After lunch, we headed to Tiefenbach Gorge (Tiefenbachklamm) which lies tucked between the towns of Kramsach and Brandenberg in Alpbachtal. This 4km (2.5 miles) walk takes about one and a half hours. Entrance to the gorge and parking are free. At the end of the hike, you’ll find a conveniently located restaurant. You can then either head back down the gorge the way you came or continue walking for about another 20 minutes to catch a bus back to the beginning.

 

Wine Tasting

Back at Hotel Böglerhof, there’s time for some wine tasting before dinner with the hotel’s knowledgeable and entertaining owner, Johannes Duftner. While the Tirol is not known for its wine production, Austria certainly is. We sample three whites, three reds and a dessert wine from different parts of the country in a relaxed and jovial atmosphere.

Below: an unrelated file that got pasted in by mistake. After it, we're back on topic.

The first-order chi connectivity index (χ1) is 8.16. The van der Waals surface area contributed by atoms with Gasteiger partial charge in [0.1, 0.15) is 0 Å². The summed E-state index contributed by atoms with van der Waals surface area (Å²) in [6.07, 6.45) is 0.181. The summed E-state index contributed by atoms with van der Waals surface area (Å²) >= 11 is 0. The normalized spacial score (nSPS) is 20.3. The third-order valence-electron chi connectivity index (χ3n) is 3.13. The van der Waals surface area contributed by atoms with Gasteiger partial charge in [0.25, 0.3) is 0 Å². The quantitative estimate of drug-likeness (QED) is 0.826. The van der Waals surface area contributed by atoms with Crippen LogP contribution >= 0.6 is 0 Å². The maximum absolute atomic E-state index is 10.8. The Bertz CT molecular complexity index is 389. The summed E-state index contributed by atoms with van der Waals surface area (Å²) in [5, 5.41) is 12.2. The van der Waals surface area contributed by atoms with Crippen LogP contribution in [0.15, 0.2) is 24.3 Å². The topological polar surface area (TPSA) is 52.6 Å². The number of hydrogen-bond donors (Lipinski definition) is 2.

Wine tasting at Hotel Böglerhof costs €18.

 

Live music in Alpbach

There’s been a tradition in Alpbach stretching back over hundreds of years to hand down musical skills from one generation to the next. Every Friday evening throughout summer, locals and visitors gather by the church in Alpbach, just opposite our hotel, to listen to Bundesmusikkapelle Alpbach, the talented and versatile local brass orchestra, playing a range of traditional and modern music. It’s our last evening here, and there’s a fun atmosphere, encouraged by the girls in traditional costume selling schnapps for 1 a shot served from small barrels hung across their shoulders.

 

Leaving day